From the very beginning on a night early in May they are Souls Divided, Paolo Ruffo and the woman whose song coming from the open window of the neighbouring villa entrances him on the terrace of his little house in Rome. Her charming voice lingers on in his mind and eventually he has to admit to himself that he is utterly infatuated with it or rather with the picture of its young and beautiful owner that he created in his imagination. Never having been introduced to the elderly Englishwoman who is his neighbour, it would be highly inappropriate for a man of his station to show up at her doorstep and to ask about the mysterious stranger. Thus he writes a passionate letter to the unknown singer and tosses it into the villa’s garden although he is aware of behaving like a teenage boy with a crush rather than like the refined gentleman of thirty-two years that he is. The next morning the letter is gone, but he can’t be sure that it really reached its addressee. His love makes him restless and instead of leaving as planned for London and Paris to attend to business there, Paolo begins to roam the neighbourhood making discreet enquiries and hoping to catch a glimpse of his mysterious love. Despite all his efforts, he only manages to find out that she is Diana Sforza from Perugia, but as luck would have it, the day after having left another ardent letter for her in the neighbour’s garden, he sees her in the company of a stern man so much older than she that he believes him to be her father. However, the fact that she is as young and beautiful as he imagined further increases his obsession and he writes more letters to her…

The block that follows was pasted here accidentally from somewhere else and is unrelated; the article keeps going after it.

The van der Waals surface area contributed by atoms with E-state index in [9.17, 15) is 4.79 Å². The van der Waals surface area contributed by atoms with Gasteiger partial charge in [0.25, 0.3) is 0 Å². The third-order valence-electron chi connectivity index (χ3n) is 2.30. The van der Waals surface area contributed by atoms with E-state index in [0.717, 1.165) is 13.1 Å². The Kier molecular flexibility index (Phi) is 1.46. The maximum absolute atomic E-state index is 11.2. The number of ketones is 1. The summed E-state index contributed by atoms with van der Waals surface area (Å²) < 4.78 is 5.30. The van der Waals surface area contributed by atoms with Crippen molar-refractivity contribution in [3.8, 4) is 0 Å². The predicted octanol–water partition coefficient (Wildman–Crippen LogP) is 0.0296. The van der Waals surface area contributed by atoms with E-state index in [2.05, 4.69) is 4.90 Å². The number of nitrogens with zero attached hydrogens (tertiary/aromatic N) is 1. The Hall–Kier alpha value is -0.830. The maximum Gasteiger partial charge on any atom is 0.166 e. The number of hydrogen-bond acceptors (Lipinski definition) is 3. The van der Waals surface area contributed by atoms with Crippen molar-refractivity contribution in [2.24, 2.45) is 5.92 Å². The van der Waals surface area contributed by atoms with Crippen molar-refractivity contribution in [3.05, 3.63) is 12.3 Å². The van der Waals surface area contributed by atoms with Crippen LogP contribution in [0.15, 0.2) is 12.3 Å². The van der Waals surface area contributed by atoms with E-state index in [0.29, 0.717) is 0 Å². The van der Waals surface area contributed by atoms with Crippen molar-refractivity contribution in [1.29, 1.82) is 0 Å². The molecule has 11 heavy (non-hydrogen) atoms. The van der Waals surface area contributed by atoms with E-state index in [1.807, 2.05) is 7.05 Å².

For being an epistolary novel, the perspective of Souls Divided is necessarily subjective and limited to the knowledge of the letter-writer himself who never even expects an answer from the target of his romantic obsession. Today he would probably be called a stalker, be reported to the police and face criminal charges for following his adored and pestering her with letters, while at the beginning of the twentieth century he was considered a dreamer, maybe a fool. The novel’s final part, which leaves the epistolary form in favour of a cursory third-person review of events, reveals the courted woman’s perspective that is quite another than expected turning a piteous story of unrequited love into a heartbreaking one of bad timing as well as of adverse social obligations. Language and tone of the letters convincingly reflect the protagonist’s overwhelming emotions, especially the confusion and eventually despair at his increasingly unreasonable, even harmful passion. The author skilfully emphasises this making the letter-writer refer repeatedly to arias from Christoph Willibald Gluck’s opera Orfeo ed Euridice and other classical airs expressing the woes of love. Its elegant prose rich in images and resounding with lyricism made this Italian classic a great pleasure to read.